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Bernie Sanders is first Jew to win a presidential primary

Now the Vermont senator faces uphill contests against Clinton in Nevada and South Carolina

Democratic presidential candidate Sen. Bernard Sanders, I-Vt., speaking at a Get Out the Vote rally in Manchester, New Hampshire, February 8, 2016. (Meredith Dake-O’Connor/CQ Roll Call, via JTA)
Democratic presidential candidate Sen. Bernard Sanders, I-Vt., speaking at a Get Out the Vote rally in Manchester, New Hampshire, February 8, 2016. (Meredith Dake-O’Connor/CQ Roll Call, via JTA)

Bernie Sanders made history Tuesday night when he became the first Jewish candidate in US history to win a presidential primary election.

With the vote results in New Hampshire still trickling in, the Independent senator from Vermont was projected to handily defeat former secretary of state Hillary Clinton in the Democratic primary 60-39 percent, according to The Associated Press and CNN.

Sanders, a secular Jew and self-described democratic socialist who has made economic inequality in America the centerpiece of his campaign, had been the favorite to win in New Hampshire, and in last week’s Iowa caucuses he nearly tied Clinton. But Sanders is expected to face uphill contests against Clinton in contests later this month in Nevada and South Carolina.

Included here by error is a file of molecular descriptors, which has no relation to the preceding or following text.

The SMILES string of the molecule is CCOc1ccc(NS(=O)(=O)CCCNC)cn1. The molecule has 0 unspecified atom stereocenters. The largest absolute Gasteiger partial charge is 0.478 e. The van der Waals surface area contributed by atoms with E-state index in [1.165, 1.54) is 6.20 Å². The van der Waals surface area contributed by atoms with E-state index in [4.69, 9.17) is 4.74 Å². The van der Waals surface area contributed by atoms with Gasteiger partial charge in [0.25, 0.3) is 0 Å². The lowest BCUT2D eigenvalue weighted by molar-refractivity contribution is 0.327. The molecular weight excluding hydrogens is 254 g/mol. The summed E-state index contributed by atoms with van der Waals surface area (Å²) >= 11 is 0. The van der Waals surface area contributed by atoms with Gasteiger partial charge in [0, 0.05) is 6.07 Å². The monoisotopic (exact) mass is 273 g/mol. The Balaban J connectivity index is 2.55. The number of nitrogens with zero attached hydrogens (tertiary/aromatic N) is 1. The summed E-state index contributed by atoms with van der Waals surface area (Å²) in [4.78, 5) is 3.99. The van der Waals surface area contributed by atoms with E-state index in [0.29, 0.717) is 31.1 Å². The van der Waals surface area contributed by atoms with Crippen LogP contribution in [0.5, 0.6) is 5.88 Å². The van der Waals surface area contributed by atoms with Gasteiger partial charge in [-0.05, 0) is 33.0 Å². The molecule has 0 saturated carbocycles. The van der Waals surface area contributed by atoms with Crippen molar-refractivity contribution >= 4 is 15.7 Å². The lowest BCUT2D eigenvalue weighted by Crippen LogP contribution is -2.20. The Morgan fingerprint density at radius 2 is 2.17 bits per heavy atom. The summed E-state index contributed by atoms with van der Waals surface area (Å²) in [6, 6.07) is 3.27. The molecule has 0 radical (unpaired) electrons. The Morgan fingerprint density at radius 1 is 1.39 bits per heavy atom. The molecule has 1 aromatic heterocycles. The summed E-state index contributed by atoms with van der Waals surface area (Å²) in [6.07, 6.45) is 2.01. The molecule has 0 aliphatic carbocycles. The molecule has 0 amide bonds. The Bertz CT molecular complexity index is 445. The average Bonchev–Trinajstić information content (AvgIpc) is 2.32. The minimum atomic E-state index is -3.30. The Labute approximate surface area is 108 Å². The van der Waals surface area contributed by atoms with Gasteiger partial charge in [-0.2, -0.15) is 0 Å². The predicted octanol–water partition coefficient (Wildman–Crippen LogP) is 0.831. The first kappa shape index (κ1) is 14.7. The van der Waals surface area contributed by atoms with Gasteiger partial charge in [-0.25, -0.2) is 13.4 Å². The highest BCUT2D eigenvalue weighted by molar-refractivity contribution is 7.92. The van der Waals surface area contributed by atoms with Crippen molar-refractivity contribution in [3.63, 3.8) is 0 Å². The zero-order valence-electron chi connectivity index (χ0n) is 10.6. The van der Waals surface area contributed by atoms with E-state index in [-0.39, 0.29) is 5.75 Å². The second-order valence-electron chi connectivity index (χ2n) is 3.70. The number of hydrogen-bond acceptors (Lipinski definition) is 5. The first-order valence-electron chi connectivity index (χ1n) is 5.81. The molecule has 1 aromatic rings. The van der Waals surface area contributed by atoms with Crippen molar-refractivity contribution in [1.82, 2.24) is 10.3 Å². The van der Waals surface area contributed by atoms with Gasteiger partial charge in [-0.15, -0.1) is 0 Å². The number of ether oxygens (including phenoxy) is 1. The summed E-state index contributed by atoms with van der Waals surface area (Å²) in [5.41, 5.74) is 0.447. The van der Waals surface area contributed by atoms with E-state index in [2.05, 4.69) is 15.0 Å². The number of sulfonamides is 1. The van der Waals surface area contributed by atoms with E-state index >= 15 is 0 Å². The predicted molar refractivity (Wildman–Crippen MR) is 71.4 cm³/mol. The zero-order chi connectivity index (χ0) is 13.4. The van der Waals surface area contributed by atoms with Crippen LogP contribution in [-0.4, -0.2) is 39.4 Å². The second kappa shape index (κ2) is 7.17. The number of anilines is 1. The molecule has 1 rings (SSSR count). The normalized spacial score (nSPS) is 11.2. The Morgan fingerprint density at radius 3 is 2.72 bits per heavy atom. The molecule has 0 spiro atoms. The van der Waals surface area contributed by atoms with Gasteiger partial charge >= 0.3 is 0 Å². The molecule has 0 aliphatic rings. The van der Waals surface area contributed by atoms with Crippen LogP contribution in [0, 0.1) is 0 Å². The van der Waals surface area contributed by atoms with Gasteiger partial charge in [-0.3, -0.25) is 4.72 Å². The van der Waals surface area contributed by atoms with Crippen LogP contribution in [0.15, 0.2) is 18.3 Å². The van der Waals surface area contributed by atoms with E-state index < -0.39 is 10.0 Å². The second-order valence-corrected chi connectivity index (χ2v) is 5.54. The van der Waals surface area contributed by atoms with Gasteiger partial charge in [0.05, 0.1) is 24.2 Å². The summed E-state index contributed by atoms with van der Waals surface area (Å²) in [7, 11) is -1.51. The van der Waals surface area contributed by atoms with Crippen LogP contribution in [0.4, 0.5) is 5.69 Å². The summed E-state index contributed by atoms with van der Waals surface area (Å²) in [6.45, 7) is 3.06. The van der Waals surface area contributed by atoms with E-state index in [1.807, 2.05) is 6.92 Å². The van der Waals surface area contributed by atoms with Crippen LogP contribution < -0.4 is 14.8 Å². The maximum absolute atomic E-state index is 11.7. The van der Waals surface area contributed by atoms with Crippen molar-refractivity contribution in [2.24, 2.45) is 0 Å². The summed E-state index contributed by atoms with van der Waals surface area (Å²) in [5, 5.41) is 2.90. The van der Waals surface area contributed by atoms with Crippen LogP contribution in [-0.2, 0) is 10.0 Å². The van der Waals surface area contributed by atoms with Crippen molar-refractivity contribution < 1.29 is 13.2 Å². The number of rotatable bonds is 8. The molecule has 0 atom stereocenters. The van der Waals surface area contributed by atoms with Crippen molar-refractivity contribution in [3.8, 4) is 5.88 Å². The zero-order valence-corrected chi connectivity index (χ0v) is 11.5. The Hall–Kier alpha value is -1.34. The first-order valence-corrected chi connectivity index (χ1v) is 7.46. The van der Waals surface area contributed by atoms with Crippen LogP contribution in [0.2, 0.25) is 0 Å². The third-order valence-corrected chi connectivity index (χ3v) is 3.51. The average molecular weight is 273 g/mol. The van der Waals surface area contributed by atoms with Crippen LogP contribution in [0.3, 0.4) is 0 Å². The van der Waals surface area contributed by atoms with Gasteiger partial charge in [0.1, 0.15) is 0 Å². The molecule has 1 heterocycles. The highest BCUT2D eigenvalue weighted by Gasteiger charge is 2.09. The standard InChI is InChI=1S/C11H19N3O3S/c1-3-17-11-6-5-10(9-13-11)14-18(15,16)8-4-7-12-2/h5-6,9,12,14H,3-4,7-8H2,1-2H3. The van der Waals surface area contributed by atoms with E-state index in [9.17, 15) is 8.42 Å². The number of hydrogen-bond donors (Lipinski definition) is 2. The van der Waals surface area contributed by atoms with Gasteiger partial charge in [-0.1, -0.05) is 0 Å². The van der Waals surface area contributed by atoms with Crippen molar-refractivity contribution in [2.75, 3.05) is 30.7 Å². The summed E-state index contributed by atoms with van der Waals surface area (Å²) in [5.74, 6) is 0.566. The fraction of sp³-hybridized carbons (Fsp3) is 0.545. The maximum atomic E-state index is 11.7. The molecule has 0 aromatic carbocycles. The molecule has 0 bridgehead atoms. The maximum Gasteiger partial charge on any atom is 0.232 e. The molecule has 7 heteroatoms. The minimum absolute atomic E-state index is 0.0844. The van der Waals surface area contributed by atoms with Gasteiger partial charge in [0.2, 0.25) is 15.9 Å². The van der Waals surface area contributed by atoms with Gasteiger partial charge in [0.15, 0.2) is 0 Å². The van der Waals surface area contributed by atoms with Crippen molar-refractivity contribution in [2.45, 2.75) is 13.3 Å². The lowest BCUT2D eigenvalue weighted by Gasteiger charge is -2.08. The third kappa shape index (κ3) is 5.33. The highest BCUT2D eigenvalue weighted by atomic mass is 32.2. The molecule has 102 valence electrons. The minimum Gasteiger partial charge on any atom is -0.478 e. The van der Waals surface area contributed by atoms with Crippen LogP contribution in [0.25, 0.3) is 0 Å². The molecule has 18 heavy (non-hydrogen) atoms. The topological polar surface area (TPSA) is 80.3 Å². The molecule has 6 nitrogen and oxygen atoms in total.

On the Republican side, businessman Donald Trump was projected to score a decisive victory over his rivals, capturing 34 percent of the vote. The next-best finisher was projected to be Ohio Gov. John Kasich, with 16 percent of the vote. Former Florida Gov. Jeb Bush and Sen. Ted Cruz of Texas were neck and neck, at about 11 percent. Results were still incomplete as of 8:30 p.m. Tuesday.

Though New Hampshire is home to just 1.3 million Americans, the state holds the nation’s first primary and long has been a decisive early proving ground for presidential candidates.

An estimated 10,000 Jews live in New Hampshire.

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